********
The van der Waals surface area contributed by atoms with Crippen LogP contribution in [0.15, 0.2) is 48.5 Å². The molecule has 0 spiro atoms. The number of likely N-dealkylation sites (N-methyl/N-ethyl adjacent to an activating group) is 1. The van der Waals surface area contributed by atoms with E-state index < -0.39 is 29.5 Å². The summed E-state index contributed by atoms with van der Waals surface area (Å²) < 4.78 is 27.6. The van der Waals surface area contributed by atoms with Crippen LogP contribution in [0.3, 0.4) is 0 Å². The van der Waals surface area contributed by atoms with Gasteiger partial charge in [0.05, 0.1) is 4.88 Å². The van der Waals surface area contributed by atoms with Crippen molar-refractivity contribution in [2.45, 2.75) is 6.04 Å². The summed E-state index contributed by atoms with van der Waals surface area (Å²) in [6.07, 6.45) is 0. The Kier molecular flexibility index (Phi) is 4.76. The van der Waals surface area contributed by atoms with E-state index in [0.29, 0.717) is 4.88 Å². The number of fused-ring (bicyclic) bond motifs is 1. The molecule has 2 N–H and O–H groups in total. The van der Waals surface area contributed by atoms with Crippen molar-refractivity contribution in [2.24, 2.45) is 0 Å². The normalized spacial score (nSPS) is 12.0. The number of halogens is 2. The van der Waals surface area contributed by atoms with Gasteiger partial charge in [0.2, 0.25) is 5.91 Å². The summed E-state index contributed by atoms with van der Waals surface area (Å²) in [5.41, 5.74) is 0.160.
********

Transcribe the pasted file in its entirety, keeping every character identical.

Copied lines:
The van der Waals surface area contributed by atoms with Crippen LogP contribution in [0.15, 0.2) is 48.5 Å². The molecule has 0 spiro atoms. The number of likely N-dealkylation sites (N-methyl/N-ethyl adjacent to an activating group) is 1. The van der Waals surface area contributed by atoms with E-state index < -0.39 is 29.5 Å². The summed E-state index contributed by atoms with van der Waals surface area (Å²) < 4.78 is 27.6. The van der Waals surface area contributed by atoms with Crippen LogP contribution in [0.3, 0.4) is 0 Å². The van der Waals surface area contributed by atoms with Gasteiger partial charge in [0.05, 0.1) is 4.88 Å². The van der Waals surface area contributed by atoms with Crippen molar-refractivity contribution in [2.45, 2.75) is 6.04 Å². The summed E-state index contributed by atoms with van der Waals surface area (Å²) in [6.07, 6.45) is 0. The Kier molecular flexibility index (Phi) is 4.76. The van der Waals surface area contributed by atoms with E-state index in [0.29, 0.717) is 4.88 Å². The number of fused-ring (bicyclic) bond motifs is 1. The molecule has 2 N–H and O–H groups in total. The van der Waals surface area contributed by atoms with Crippen molar-refractivity contribution in [2.24, 2.45) is 0 Å². The normalized spacial score (nSPS) is 12.0. The number of halogens is 2. The van der Waals surface area contributed by atoms with Gasteiger partial charge in [0.2, 0.25) is 5.91 Å². The summed E-state index contributed by atoms with van der Waals surface area (Å²) in [5.41, 5.74) is 0.160.